Brexit: What trade deals has the UK done so far?

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Following Brexit, the UK is free to strike its own deals for buying and selling goods and services around the world.

That includes the European Union (EU). Over the summer, negotiations will “intensify” in order to try to reach a trade deal by the end of the year.

But why is a UK-EU trade agreement so important, what happens if talks break down and what other deals is the UK working on?

What is a free-trade deal?

A free-trade deal aims to encourage trade – usually in goods but sometimes in services too – by making it cheaper. This is often achieved by reducing or eliminating tariffs – charges for trading across borders.

Trade agreements also aim to remove quotas – limits on the amount of goods which can be traded.

Trade can also be made simpler if countries have the same rules, such as the colour of wires in plugs. The closer the rules are, the less likely that goods need to be checked.

Where does the UK trade?

% of total UK trade in 2018

So why have tariffs and quotas at all?

While free-trade agreements aim to boost trade, too many cheap imports could threaten a country’s manufacturers.

In order to protect local car makers, for example, a country could impose tariffs on vehicles from other parts of the world.

Why does the UK need an EU trade deal?

A post-Brexit trade deal will stop new tariffs and other trade barriers coming into force after the transition period ends on 31 December 2020.

During the transition period, the UK remains part of the EU’s trading arrangements – the single market and the customs union. That means no tariffs, quotas or checks will be introduced.

The point of the transition is to give both sides some breathing space while a trade deal is negotiated, and to give businesses time to get ready.

What about a Canada-style deal?

Prime Minister Boris Johnson has spoken in favour of an EU trade agreement that builds on the deal that Canada has.

Tariffs on most Canadian goods, such as machine parts, have been eliminated. However, there are some additional checks, such as customs and VAT.

Services, like banking, are much more restricted.

The financial sector is important to the UK economy – so getting a deal in this area will be a priority.

How easy will it be to negotiate a UK-EU trade deal?

Right now, the UK and the EU share the same rules in areas like workers’ rights, competition and environmental policy – they’re known as level playing-field rules.

While the EU insists the UK must stick to these rules – so UK businesses don’t gain an advantage – the UK government says it wants the freedom to move away.

Access to fishing waters has also proved to be a major sticking point.

Even if a trade deal is agreed, it will not eliminate all checks, because the EU requires certain goods (such as food) from non-EU countries to be checked.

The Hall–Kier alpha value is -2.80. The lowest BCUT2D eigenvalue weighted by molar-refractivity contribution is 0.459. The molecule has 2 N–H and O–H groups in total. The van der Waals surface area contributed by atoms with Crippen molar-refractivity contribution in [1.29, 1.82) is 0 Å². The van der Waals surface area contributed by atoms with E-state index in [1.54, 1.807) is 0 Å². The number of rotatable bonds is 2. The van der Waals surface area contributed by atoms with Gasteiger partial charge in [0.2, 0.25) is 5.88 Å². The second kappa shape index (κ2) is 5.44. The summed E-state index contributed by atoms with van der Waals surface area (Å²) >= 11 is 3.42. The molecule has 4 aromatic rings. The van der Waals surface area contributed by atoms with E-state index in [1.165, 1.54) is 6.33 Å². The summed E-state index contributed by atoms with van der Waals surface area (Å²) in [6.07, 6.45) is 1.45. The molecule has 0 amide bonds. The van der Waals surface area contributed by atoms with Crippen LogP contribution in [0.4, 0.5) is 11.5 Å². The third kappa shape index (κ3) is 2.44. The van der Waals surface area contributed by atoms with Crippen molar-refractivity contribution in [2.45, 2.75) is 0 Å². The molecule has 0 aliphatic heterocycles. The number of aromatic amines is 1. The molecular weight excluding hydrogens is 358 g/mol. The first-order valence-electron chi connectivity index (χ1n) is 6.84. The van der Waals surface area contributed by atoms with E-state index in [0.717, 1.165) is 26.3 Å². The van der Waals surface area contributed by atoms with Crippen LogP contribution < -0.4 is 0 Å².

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Image caption

Boris Johnson says there is “no need” for the UK to follow Brussels’ rules.

What happens if UK-EU trade talks fail?

If negotiators fail to reach a deal, the UK faces the prospect of trading with the EU under the basic rules set by the World Trade Organization (WTO).

If the UK had to trade under WTO rules, tariffs would be applied to most goods which UK businesses send to the EU. This would make UK goods more expensive and harder to sell in Europe.

Having WTO terms would also mean full border checks for goods, which could cause traffic bottlenecks at ports and lead to significant delays.

And the UK service industry would lose its guaranteed access. This would affect everyone from bankers and lawyers, to musicians and chefs.

What trade deals has the UK done so far?

While it was an EU member, the UK was automatically part of around 40 trade deals which the EU had struck with more than 70 countries.

So far, 19 of these existing deals, covering 50 countries or territories, have been rolled over. This represents just over 8% of total UK trade.

All of the following agreements are expected to take effect at the end of the transition period, according to the Department for International Trade:

Which deals are expected to take affect at the end of the transition?
Country or territory Value of trade with the UK in 2018 Country or territory Value of trade with the UK in 2018
Andean countries £3.4bn Liechtenstein £146m
Caribbean countries £3.7bn Morocco £2.5bn
Central America £1.1bn Pacific Islands £163m
Chile £2bn Palestinian Authority £41m
Eastern and Southern Africa £2bn South Korea £14.8bn
Georgia £123m Southern African nations £10.2bn
Israel £4.2bn Switzerland £32.4bn
Jordan £448m The Faroe Islands £252m
Kosovo £8m Tunisia £542m
Lebanon £762m

The government says it is still in negotiation with a further 18 countries which have existing EU trade deals, including Canada and Mexico.

In addition, the UK government is also holding trade talks with the US, Australia and New Zealand.

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